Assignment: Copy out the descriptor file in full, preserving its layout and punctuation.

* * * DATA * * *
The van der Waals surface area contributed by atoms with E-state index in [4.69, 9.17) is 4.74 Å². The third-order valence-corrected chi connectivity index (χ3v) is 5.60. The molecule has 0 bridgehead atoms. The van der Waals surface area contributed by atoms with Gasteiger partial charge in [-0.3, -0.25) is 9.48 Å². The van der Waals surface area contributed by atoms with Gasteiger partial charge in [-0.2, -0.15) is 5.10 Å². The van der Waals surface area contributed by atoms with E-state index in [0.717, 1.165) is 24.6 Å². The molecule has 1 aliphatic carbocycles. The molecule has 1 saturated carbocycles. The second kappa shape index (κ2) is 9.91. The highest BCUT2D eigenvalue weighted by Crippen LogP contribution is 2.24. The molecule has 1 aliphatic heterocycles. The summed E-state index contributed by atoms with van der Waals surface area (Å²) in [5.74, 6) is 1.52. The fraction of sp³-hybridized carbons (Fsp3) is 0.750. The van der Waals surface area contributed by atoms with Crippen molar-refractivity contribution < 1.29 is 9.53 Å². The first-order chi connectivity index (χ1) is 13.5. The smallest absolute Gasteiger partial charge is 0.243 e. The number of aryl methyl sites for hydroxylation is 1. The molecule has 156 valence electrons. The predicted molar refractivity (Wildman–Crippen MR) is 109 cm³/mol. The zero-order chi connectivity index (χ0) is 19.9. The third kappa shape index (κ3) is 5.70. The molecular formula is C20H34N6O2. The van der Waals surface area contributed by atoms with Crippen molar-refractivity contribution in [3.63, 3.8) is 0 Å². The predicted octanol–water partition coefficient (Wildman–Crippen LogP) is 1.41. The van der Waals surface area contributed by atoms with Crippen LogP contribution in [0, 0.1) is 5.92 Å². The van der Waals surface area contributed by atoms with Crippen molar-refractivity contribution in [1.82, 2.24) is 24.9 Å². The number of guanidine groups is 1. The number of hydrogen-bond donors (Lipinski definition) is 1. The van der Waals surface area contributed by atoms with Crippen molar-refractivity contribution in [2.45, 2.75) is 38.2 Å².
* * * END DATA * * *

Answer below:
The van der Waals surface area contributed by atoms with E-state index in [4.69, 9.17) is 4.74 Å². The third-order valence-corrected chi connectivity index (χ3v) is 5.60. The molecule has 0 bridgehead atoms. The van der Waals surface area contributed by atoms with Gasteiger partial charge in [-0.3, -0.25) is 9.48 Å². The van der Waals surface area contributed by atoms with Gasteiger partial charge in [-0.2, -0.15) is 5.10 Å². The van der Waals surface area contributed by atoms with E-state index in [0.717, 1.165) is 24.6 Å². The molecule has 1 aliphatic carbocycles. The molecule has 1 saturated carbocycles. The second kappa shape index (κ2) is 9.91. The highest BCUT2D eigenvalue weighted by Crippen LogP contribution is 2.24. The molecule has 1 aliphatic heterocycles. The summed E-state index contributed by atoms with van der Waals surface area (Å²) in [5.74, 6) is 1.52. The fraction of sp³-hybridized carbons (Fsp3) is 0.750. The van der Waals surface area contributed by atoms with Crippen molar-refractivity contribution < 1.29 is 9.53 Å². The first-order chi connectivity index (χ1) is 13.5. The smallest absolute Gasteiger partial charge is 0.243 e. The number of aryl methyl sites for hydroxylation is 1. The molecule has 156 valence electrons. The predicted molar refractivity (Wildman–Crippen MR) is 109 cm³/mol. The zero-order chi connectivity index (χ0) is 19.9. The third kappa shape index (κ3) is 5.70. The molecular formula is C20H34N6O2. The van der Waals surface area contributed by atoms with Crippen molar-refractivity contribution in [3.63, 3.8) is 0 Å². The predicted octanol–water partition coefficient (Wildman–Crippen LogP) is 1.41. The van der Waals surface area contributed by atoms with Crippen LogP contribution in [0, 0.1) is 5.92 Å². The van der Waals surface area contributed by atoms with Crippen molar-refractivity contribution in [1.82, 2.24) is 24.9 Å². The number of guanidine groups is 1. The number of hydrogen-bond donors (Lipinski definition) is 1. The van der Waals surface area contributed by atoms with Crippen molar-refractivity contribution in [2.45, 2.75) is 38.2 Å².